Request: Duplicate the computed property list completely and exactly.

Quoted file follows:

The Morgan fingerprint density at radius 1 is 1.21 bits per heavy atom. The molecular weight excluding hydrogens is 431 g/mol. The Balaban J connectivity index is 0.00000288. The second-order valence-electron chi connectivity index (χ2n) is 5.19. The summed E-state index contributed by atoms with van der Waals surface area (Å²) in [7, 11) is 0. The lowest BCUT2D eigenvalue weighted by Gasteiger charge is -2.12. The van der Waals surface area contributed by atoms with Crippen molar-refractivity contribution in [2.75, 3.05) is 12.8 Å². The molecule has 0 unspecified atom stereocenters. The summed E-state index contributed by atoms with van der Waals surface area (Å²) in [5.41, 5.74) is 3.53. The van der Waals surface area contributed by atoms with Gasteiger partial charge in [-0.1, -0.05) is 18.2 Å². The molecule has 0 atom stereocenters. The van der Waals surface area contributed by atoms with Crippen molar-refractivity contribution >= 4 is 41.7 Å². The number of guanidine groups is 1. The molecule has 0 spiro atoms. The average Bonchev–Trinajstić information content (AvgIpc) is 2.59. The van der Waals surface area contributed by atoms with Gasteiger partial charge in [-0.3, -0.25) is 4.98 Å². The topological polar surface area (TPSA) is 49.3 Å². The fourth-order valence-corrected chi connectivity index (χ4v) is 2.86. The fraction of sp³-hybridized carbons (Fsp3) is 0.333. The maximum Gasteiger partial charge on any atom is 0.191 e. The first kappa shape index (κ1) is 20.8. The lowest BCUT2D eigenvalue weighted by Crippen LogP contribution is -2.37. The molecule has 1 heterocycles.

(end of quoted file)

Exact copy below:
The Morgan fingerprint density at radius 1 is 1.21 bits per heavy atom. The molecular weight excluding hydrogens is 431 g/mol. The Balaban J connectivity index is 0.00000288. The second-order valence-electron chi connectivity index (χ2n) is 5.19. The summed E-state index contributed by atoms with van der Waals surface area (Å²) in [7, 11) is 0. The lowest BCUT2D eigenvalue weighted by Gasteiger charge is -2.12. The van der Waals surface area contributed by atoms with Crippen molar-refractivity contribution in [2.75, 3.05) is 12.8 Å². The molecule has 0 unspecified atom stereocenters. The summed E-state index contributed by atoms with van der Waals surface area (Å²) in [5.41, 5.74) is 3.53. The van der Waals surface area contributed by atoms with Gasteiger partial charge in [-0.1, -0.05) is 18.2 Å². The molecule has 0 atom stereocenters. The van der Waals surface area contributed by atoms with Crippen molar-refractivity contribution >= 4 is 41.7 Å². The number of guanidine groups is 1. The molecule has 0 spiro atoms. The average Bonchev–Trinajstić information content (AvgIpc) is 2.59. The van der Waals surface area contributed by atoms with Gasteiger partial charge in [-0.3, -0.25) is 4.98 Å². The topological polar surface area (TPSA) is 49.3 Å². The fourth-order valence-corrected chi connectivity index (χ4v) is 2.86. The fraction of sp³-hybridized carbons (Fsp3) is 0.333. The maximum Gasteiger partial charge on any atom is 0.191 e. The first kappa shape index (κ1) is 20.8. The lowest BCUT2D eigenvalue weighted by Crippen LogP contribution is -2.37. The molecule has 1 heterocycles.